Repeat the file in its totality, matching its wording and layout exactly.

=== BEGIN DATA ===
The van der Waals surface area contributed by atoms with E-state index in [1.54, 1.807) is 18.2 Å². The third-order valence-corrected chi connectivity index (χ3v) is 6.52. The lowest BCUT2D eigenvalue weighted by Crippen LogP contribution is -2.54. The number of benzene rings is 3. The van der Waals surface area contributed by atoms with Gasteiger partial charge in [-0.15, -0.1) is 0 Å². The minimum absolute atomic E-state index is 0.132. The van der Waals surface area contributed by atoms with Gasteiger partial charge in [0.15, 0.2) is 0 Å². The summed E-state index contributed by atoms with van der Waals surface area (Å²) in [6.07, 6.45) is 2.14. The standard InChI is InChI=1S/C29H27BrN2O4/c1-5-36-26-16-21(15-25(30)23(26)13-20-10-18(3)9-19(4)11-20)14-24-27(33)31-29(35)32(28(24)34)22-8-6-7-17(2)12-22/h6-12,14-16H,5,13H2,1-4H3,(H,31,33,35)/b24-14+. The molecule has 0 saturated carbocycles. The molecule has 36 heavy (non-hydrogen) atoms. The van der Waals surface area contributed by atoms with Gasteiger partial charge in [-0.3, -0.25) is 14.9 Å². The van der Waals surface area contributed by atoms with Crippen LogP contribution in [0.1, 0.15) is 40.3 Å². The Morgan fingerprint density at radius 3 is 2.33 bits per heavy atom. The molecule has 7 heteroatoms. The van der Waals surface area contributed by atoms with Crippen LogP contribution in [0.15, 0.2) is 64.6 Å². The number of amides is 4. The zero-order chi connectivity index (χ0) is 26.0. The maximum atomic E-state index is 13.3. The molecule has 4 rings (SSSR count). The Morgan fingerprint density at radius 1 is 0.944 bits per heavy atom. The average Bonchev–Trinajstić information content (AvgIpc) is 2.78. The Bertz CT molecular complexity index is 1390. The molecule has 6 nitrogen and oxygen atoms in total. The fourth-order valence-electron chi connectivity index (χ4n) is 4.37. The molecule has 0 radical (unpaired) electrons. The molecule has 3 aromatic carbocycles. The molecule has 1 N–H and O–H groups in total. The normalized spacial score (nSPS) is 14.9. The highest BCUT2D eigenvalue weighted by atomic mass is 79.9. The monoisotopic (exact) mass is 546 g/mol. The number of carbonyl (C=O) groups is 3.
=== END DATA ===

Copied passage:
The van der Waals surface area contributed by atoms with E-state index in [1.54, 1.807) is 18.2 Å². The third-order valence-corrected chi connectivity index (χ3v) is 6.52. The lowest BCUT2D eigenvalue weighted by Crippen LogP contribution is -2.54. The number of benzene rings is 3. The van der Waals surface area contributed by atoms with Gasteiger partial charge in [-0.15, -0.1) is 0 Å². The minimum absolute atomic E-state index is 0.132. The van der Waals surface area contributed by atoms with Gasteiger partial charge in [0.15, 0.2) is 0 Å². The summed E-state index contributed by atoms with van der Waals surface area (Å²) in [6.07, 6.45) is 2.14. The standard InChI is InChI=1S/C29H27BrN2O4/c1-5-36-26-16-21(15-25(30)23(26)13-20-10-18(3)9-19(4)11-20)14-24-27(33)31-29(35)32(28(24)34)22-8-6-7-17(2)12-22/h6-12,14-16H,5,13H2,1-4H3,(H,31,33,35)/b24-14+. The molecule has 0 saturated carbocycles. The molecule has 36 heavy (non-hydrogen) atoms. The van der Waals surface area contributed by atoms with Gasteiger partial charge in [-0.3, -0.25) is 14.9 Å². The van der Waals surface area contributed by atoms with Crippen LogP contribution in [0.1, 0.15) is 40.3 Å². The Morgan fingerprint density at radius 3 is 2.33 bits per heavy atom. The molecule has 7 heteroatoms. The van der Waals surface area contributed by atoms with Crippen LogP contribution in [0.15, 0.2) is 64.6 Å². The number of amides is 4. The zero-order chi connectivity index (χ0) is 26.0. The maximum atomic E-state index is 13.3. The molecule has 4 rings (SSSR count). The Morgan fingerprint density at radius 1 is 0.944 bits per heavy atom. The average Bonchev–Trinajstić information content (AvgIpc) is 2.78. The Bertz CT molecular complexity index is 1390. The molecule has 6 nitrogen and oxygen atoms in total. The fourth-order valence-electron chi connectivity index (χ4n) is 4.37. The molecule has 0 radical (unpaired) electrons. The molecule has 3 aromatic carbocycles. The molecule has 1 N–H and O–H groups in total. The normalized spacial score (nSPS) is 14.9. The highest BCUT2D eigenvalue weighted by atomic mass is 79.9. The monoisotopic (exact) mass is 546 g/mol. The number of carbonyl (C=O) groups is 3.